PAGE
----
Forecasters Confirm 3 Tornados Hit Mid-State - | Nashville News, Weather & Sports

Forecasters Confirm 3 Tornados Hit Mid-State

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NASHVILLE, Tenn. - Storms that rocked Tennessee produced at least three tornados that touched down in Dekalb, Smith Rutherford, Wilson, and White counties.

A storm assessment team from the National Weather Service office in Nashville confirmed on Thursday that an EF-1 tornado with maximum wind speeds of 100 miles per hour caused damage in Wilson, Smith and Dekalb Counties.

It started near Watertown in Wilson County and left behind a damage path that spread over 6 miles. Several homes suffered roof damage and some barns and outbuildings were destroyed.

The tornado clipped the southwestern tip of Smith County as it moved into Dekalb County. It moved across the north side of Alexandria, leaving behind several trees down and roof damage to homes.

The last evidence of damage was along Lower Helton Road two miles east of Alexandria.

The NWS confirmed another EF-0 tornado with maximum wind speeds of 80 miles per hour hit two miles west of Christiana in Rutherford County. Officials said damage occurred on Walnut Grove Road near Highway 231.

Some trees were uprooted and a couple of outbuildings were also damaged.

The National Weather Service also confirmed and EF-2 tornado with wind speeds up to 115 miles per hour touched down along a path of nine miles in White County.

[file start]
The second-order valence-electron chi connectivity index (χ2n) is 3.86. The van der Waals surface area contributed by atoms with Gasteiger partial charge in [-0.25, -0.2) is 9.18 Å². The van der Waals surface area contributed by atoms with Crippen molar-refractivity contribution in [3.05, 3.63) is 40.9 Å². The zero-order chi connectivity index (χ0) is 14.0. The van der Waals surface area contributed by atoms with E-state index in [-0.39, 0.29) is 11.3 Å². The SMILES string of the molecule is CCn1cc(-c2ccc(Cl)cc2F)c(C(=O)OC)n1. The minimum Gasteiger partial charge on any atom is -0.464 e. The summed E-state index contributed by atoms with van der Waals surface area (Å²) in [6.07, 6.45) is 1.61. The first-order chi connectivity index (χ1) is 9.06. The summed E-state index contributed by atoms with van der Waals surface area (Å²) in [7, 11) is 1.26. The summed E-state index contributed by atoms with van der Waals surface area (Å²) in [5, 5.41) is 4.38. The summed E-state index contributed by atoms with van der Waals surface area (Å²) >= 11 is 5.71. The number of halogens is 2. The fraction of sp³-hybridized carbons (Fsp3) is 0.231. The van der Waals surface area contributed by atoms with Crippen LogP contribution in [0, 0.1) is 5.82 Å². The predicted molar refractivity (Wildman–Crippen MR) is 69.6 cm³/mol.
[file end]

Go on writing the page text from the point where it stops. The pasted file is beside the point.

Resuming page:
They said the damage began near the intersection of Indian Mound Road and old Smithville Highway. Hundreds of trees were uprooted or snapped along the path. Three homes had their roofs ripped off, and a mobile home was destroyed. Around a dozen barns and outbuildings were destroyed.

Call it fate, call it destiny, call it divine intervention. Whatever it was, it put Benny and Geraldine Ancar in the right place at the right time.

"Last night my Mom decided to go to church with my Dad and that's where they were when all of this happened," their daughter, Donielle Ancar-Brinkley said.

The couple's mobile home in Sparta was blown off its foundation, and scattered across a nearby field.

On Thursday morning, the elderly couple rested at a nearby home while Ancar-Brinkley continued a tireless search of the wreckage. 

"There's a picture of my daughter when she was two that my father adores.  Hopefully we can find that one picture," Ancar-Brinkley said.

"This could have been a tragedy if anyone was here," National Weather Service Meteorologist Tom Johnstone said.

Ancar-Brinkley's search for that picture continued into Thursday afternoon.

But she'd already found precious memories, and even evidence of God at work.

"I've been learning about Grace all my life but this is just another example of it ," Ancar Brinkley said.

The Red Cross had a strong presence in the area Thursday morning, but left after learning that most affected families were taken in by relatives and friends.

Forecasters from the Morristown NWS office were set to look at storm damage near Greenback in East Tennessee Thursday afternoon. 

The Tennessee Emergency Management Agency said there were no reports of deaths or serious injuries from the storms. 

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    (The Associated Press Contributed To This Report.)

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